Is the Increase in Anti-Semitism Controllable?

Is the Increase in Anti-Semitism Controllable?

Gilbert N. Kahn is a professor of Political Science at Kean University.

There is a legitimate concern among Jews the world over that indeed the sky is falling yet the increased incidents of anti-Semitism do not appear all to be coming from the same place. This makes what was the fear of growing anti-Semitism in Europe or world-wide anti-Israel feeling that much significant. Yesterday’s repulsed attack at a café on Saturday afternoon in Copenhagen where a Swedish artist/cartoonist/satirist was speaking, was followed in the evening by the killing of a Jewish security guard outside a Synagogue where a Bar-Mitzvah celebration was being held.

These recent incidents only add credence to a genuine growing concern as to how to interpret this trend. The numbers of examples do not lend themselves to a very clear explanation, but they do suggest that the dislike of Jews is widespread, growing, and acceptable. It also demonstrates an insensibility to Jews in general.

  • *The British Secretary of State for Communities and Local Government, Eric Pickles, observed after his return from visiting Auschwitz on the occasion of the 70th Anniversary of the liberation of the camp, that anti-Semitism is alive and well in Britain. Referring to the increase in anti-Semitic incidents in the U.K., he stated, that, “These pernicious crimes have been accompanied by a creeping cultural acceptance of anti-Semitic attitudes and behavior.”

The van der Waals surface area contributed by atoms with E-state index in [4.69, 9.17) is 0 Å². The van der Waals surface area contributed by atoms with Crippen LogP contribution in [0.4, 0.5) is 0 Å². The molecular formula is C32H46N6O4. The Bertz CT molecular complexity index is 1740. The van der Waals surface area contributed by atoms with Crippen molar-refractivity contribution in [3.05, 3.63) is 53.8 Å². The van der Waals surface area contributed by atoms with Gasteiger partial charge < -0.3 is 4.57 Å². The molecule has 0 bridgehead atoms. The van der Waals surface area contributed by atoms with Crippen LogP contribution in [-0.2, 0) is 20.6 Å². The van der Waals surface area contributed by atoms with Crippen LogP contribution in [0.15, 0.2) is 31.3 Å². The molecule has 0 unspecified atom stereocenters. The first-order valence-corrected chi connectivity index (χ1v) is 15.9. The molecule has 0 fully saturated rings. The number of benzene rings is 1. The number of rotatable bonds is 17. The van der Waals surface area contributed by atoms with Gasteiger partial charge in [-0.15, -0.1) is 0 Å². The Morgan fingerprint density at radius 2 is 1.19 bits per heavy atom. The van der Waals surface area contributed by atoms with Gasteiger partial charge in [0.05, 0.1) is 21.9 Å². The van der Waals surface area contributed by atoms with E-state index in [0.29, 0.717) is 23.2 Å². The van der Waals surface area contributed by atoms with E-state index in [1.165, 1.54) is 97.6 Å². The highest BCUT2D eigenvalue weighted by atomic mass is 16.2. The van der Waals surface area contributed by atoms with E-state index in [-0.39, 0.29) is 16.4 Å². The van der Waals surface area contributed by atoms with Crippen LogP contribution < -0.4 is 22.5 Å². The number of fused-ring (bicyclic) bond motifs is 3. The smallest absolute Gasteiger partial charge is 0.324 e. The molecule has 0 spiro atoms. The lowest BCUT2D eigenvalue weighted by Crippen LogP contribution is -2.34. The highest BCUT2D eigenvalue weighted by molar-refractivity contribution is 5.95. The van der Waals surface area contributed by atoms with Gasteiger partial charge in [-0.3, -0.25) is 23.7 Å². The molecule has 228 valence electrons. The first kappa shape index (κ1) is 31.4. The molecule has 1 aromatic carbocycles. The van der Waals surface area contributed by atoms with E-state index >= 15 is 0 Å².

• *The Germany Interior Ministry recently organized a commission to fight anti-Semitism and support Jewish life in Germany, yet, incredulously, no one from the German Jewish community was included on the commission.
  • *President Obama recently cited the attack in Paris against the Kosher Jewish Market as perpetrated by a killer “randomly [killing] a bunch of folks in that deli.” As if this dismissive approach of a stark racially biased crime by the President was not bad sufficient, the White House press secretary as well as the State Department spokesperson– in trying to extract the President from his “slip-up”–suggested that there were people other than Jews in the deli.
  • *As if French Jews had not experienced enough, less than three weeks after the January attack on the Kosher Marketplace, a French soldier guarding a Jewish Community Center in Nice was knifed by an apparent African Muslim.
  • *Two weeks ago, a Parisian graphic-design studio posted a job-search advertisement on its website.  The third of the eight criteria cited for the position was “…if possible not Jewish.”

Into all of this ugliness there is one rather important silver lining—at least at the moment. Political leaders throughout the world, generally, are not bowing to the scary increase in anti-Semitism. In fact some of the leading, outspoken voices in opposition have come from some of the major political leaders. This is what creates the difference from the 1930’s; however, some Jewish and Israeli leaders believe that this may not be enough and will not be sustained. 

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